Includes: Scope of ASA 570 Supplementary Guidance


Financial reporting frameworks applicable in Australia generally require the adoption of the going concern basis of accounting in financial reports, except in circumstances where management of an entity intends to liquidate the entity or to cease trading or has no realistic alternative in doing so. This concept applies even when there are uncertainties about events or conditions that may cast significant doubt on the entity’s ability to continue as a going concern in the future. However, these reporting frameworks require such uncertainties to be disclosed in the financial report when they are material.[22]


Under the going concern basis of accounting, the financial report is prepared on the assumption that the entity is a going concern and will continue its operations for the foreseeable future. Assets and liabilities are recorded on the basis that the entity will be able to realise its assets and discharge its liabilities in the normal course of business.[23]


ASA 570 clarifies that management’s use of the going concern basis of accounting is also relevant to public sector entities.[24] However, as the concept of going concern as described in AASB 101/ASA 570 is generally more relevant to for-profit commercial entities (whether operating in the private sector or public sector), it may need to be interpreted and applied differently for public sector entities responsible for providing significant government functions on a non-commercial basis.


Cash flow projections and other financial metrics-based criteria traditionally used in making going concern assessments are often less relevant in the public sector for those entities that are funded by government through annual appropriations and grants, where the focus is more on whether an entity is sufficiently supported by the government and to what extent the continuation of its functions is protected. Cessation of a public sector entity is most likely to result from a government policy (political) decision to discontinue an entity in its entirety, merge or amalgamate one or more public sector entities, privatise the entity, or privatise all or part of the functions delivered by the entity. Therefore, the events or conditions which may cast significant doubt on a public sector entity’s ability to continue as a going concern may be different to the factors faced in the private sector.


To effectively plan and implement audit procedures that appropriately respond to going concern related risks, public sector auditors require a clear understanding of how the concept of going concern is applied to the public sector entity they are auditing. A lack of understanding of how the going concern concept applies in the context of public sector reporting may lead to public sector auditors applying unnecessary or inappropriate audit procedures.


Public sector auditors may need to obtain a detailed understanding of what, if any, going concern risks apply to the public sector entity and on what basis the going-concern assumption is appropriate. For example, whilst some public sector entities may face funding shortfalls or liquidity concerns, management’s use of the going concern assumption may still be appropriate based on the assumption that the functions provided by the public sector entity will continue within government, even if not within that entity if it is abolished. As a consequence, the nature and source of evidence public sector auditors obtain may be different when compared to the private sector.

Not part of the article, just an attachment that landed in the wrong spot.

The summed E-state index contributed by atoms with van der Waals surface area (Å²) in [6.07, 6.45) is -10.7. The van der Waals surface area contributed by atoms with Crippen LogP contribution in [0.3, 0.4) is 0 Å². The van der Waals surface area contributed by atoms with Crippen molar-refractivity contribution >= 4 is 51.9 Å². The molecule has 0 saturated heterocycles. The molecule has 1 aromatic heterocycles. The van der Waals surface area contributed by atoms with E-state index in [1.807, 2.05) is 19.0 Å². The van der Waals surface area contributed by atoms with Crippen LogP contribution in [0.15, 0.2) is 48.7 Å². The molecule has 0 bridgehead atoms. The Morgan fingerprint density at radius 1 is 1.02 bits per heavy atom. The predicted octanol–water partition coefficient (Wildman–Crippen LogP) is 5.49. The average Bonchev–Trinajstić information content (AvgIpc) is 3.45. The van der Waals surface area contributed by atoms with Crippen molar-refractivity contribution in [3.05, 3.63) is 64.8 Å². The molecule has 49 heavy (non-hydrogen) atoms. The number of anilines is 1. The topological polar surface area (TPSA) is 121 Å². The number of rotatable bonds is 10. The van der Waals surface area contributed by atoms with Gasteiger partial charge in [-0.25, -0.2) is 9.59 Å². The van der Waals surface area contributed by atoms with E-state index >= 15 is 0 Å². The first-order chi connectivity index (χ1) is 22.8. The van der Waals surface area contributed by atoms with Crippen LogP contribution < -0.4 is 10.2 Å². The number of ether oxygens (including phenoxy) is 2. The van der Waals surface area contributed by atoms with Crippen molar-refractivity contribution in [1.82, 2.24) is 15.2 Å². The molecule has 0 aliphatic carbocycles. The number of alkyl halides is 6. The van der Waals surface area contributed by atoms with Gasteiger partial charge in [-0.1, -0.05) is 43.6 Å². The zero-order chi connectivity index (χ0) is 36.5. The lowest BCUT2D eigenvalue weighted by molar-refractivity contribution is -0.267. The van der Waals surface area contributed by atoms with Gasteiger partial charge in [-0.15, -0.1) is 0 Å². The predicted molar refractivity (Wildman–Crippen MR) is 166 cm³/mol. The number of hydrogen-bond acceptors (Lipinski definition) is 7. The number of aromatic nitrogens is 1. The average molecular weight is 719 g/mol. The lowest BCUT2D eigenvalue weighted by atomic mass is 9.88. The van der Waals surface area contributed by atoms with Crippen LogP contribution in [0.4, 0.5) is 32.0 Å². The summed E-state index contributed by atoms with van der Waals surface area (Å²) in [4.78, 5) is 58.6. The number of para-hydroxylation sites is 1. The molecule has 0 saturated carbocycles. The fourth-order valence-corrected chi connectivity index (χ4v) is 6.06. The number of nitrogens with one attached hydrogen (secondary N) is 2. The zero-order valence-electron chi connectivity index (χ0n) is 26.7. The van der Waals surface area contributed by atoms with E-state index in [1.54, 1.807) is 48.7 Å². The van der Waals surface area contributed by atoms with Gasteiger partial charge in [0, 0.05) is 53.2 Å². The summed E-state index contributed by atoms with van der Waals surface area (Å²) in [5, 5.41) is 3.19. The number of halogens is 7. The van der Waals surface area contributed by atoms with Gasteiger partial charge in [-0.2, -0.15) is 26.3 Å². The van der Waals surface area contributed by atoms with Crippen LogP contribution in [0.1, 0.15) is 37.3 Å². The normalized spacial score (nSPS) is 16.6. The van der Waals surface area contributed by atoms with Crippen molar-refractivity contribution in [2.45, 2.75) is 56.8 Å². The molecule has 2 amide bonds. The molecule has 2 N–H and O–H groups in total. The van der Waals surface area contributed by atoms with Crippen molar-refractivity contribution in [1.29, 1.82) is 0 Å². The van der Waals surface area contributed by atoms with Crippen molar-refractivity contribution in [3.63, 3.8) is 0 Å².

Whilst the public sector auditor must determine that the use of the going concern basis of accounting is appropriate for each public sector entity in accordance with the requirements of ASA 570, there also may be other forms of public reporting (such as periodic reports to parliament covering the whole of government or specific public sector segments) where the public sector auditor may highlight significant financial sustainability issues relating to an individual or group of public sector agencies. Though reporting on these financial sustainability issues may be deemed in the public interest, it is not a substitute for any reporting requirements in ASA 570 and falls outside the scope of this GS.


For example, see Australian Accounting Standard AASB 101 Presentation of Financial Statements, paragraphs 25-26.


ASA 570, paragraph 2.


ASA 570, paragraph A2, provides limited application guidance relevant to the public sector in the form of examples of situations where going concern risks may arise in the public sector and of events and conditions that may cast significant doubt on an entity’s ability to continue as a going concern.

Scope of ASA 570 Supplementary Guidance


This section of the GS provides supplementary guidance to reflect the public sector perspective on going concern related to:

  1. The concept of going concern in the public sector (ASA 570, paragraphs 2 and A2).
  2. Risk assessment procedures and related activities (ASA 570, paragraphs 10-11 and A3-A4, A7).
  3. Evaluating management’s assessment (ASA 570, paragraph 12 and A8-A10).
  4. Additional audit procedures when events or conditions are identified (ASA 570, paragraphs 16 and A16-A19).
  5. Auditor conclusions and reporting (ASA 570, paragraphs 17-24 and A21-A35)